Guaranty agencies also have, at least nominally, a role in default prevention. However, the existing guaranty agency financing model creates incentives that arguably favor collecting on defaults instead of preventing defaults. In short, if more value is attached to collecting defaults than preventing defaults, then there are likely inadequate incentives to prevent defaults in the first place.

Nevertheless, we believe many guaranty agencies provide significant and worthwhile services to students and families. The President's Budget calls for the creation of a State-Federal partnership fund aimed at improving college success and completion, particularly for students from disadvantaged backgrounds. States could use a portion of these funds to continue the college outreach and information activities now supported by federal subsidies to guaranty agencies and other state-affiliated FFEL participants. If we think these services are valuable, then we as a Federal government should pay for these services directly instead of hoping that Guaranty Agencies will use a portion of their fees for these worthwhile activities.

Regarding customer satisfaction, good customer satisfaction means that student and parent borrowers receive the information they need when they need it and in the form that they find most useful. So it is important to have the appropriate mechanisms in place to gauge customer satisfaction. The Department has employed such surveys in the past and we know that our Direct Loan servicer has performed as well, and sometimes better, under its contract than its FFEL industry counterparts. We also know that there are FFEL servicers with above-average rated customer satisfaction performance. So, given our increasing portfolio, due both to the recent expansion of the Direct Loan program and our acquiring significant numbers of FFEL loans via the loan purchase authority, the Department will contract with multiple private-sector student loan servicers.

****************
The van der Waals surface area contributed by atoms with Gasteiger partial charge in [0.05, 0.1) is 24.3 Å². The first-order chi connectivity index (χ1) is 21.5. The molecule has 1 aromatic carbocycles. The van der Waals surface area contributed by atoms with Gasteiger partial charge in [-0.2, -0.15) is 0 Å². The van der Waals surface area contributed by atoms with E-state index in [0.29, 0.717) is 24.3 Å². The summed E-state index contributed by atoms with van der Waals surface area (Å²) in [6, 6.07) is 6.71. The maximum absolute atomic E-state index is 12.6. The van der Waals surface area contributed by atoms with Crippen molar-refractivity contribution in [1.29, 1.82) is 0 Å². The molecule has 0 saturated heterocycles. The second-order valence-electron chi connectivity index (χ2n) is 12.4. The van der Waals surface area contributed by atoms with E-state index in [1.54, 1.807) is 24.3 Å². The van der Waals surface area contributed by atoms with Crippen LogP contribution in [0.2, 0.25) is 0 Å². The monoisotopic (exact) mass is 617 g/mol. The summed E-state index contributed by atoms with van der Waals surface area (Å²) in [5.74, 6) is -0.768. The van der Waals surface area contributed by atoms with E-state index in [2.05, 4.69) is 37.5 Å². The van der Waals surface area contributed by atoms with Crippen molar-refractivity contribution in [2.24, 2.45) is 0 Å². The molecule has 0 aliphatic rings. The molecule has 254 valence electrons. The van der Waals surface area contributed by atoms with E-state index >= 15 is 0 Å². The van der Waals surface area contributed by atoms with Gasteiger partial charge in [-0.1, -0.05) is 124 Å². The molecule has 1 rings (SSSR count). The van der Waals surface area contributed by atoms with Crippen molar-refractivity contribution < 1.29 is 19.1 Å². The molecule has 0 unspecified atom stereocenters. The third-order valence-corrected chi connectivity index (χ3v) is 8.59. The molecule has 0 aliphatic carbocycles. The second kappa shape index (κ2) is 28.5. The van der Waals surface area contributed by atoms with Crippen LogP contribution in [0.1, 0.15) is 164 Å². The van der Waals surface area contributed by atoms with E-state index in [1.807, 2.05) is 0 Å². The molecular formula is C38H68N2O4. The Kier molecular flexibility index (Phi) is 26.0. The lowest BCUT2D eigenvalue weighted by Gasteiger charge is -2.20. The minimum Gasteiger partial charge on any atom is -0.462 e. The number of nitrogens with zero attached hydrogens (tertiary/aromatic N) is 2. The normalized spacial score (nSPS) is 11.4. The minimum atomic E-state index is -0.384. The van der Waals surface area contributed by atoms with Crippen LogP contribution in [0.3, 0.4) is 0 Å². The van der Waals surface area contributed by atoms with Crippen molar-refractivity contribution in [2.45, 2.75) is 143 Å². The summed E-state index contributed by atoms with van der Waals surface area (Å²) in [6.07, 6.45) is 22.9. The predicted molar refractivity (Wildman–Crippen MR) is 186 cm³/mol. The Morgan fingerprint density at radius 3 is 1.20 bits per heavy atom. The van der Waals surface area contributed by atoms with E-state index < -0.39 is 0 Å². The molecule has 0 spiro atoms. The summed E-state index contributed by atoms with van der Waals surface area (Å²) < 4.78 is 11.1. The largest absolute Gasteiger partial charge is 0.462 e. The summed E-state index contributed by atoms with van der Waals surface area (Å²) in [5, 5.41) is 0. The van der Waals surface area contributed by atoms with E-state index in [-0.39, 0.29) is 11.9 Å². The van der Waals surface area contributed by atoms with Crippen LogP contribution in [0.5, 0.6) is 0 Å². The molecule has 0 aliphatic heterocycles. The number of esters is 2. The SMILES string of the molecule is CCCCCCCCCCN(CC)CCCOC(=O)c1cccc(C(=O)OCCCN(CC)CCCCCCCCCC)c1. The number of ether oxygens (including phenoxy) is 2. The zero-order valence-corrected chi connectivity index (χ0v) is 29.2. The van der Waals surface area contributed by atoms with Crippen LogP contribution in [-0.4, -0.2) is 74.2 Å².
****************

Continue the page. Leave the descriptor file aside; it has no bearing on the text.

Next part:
We intend for our servicing contracts to leverage competition among private firms, so that those servicers that do a better job in terms of default prevention and customer satisfaction will receive an increased share of the Federal student loan portfolio to service. Conversely, those firms that are less adept will have a smaller share of that portfolio to service over time.

We are sensitive to the concerns expressed by the FFEL program community and others regarding jobs. However, annual Federal student loan volume is not declining. We will need at least as many people in the private sector servicing student loans in the future—whether they are traditional FFEL loans, FFEL loans purchased by the Department, or Direct Loans—as we have today. It will be the Department's job to build into our contracts the proper set of incentives so that we get the best service for our borrowers and the taxpayers.

We are sensitive as well to the needs of those students and families whose circumstances are such that the annual loan limits in the FFEL and Direct Loan programs are inadequate. But, in recent years, too many students have turned to private-label loans without ever considering these Federal loan programs.

To address these issues we are proposing to reinvigorate and refocus the Federal Perkins Loan program. Merely increasing loan limits for all borrowers could lead to over-borrowing. Instead, under our budget proposal, the annual Perkins Loan volume would increase from approximately $1 billion per year to $6 billion. This would be in the form of lending authority for both undergraduate and graduates, allocated to institutions by a formula that may include factors to encourage colleges to control their costs and offer need-based aid to limit indebtedness, and reward colleges for enrolling and graduating students from low-and middle-income families. Our expanded and modernized Perkins Loan program would retain the current five percent interest rate and contain a "hold harmless" for schools currently in the program, while eliminating the burden on schools to service and collect on the new Perkins loans.

In closing, our student aid proposals would address important servicing issues by providing for construction of loan servicing contracts with multiple private-sector firms with appropriate incentives to ensure high-quality customer service while minimizing defaults. Our proposals would minimize program transition issues for institutions through the use the existing common student record approach of the COD system to provide for student loan origination functions for all institutions. As for capital acquisition for federal student loans, it is clear that the Federal Government is now the sole reliable and sufficient source of Federal student loan capital. The Administration's proposed model would provide for a highly efficient student loan system by minimizing the layers between the source of loan capital and the borrower—the ultimate beneficiary of that loan capital. Alternative models add additional layers, which must be evaluated in terms of whether the often uncertain benefits of the additional layers outweigh their certain costs. We must preserve the maximum possible investment in the Pell Grant program and the future of America's college students.

Thank you Mr. Chairman and I will answer any questions you and the other Committee Members might have.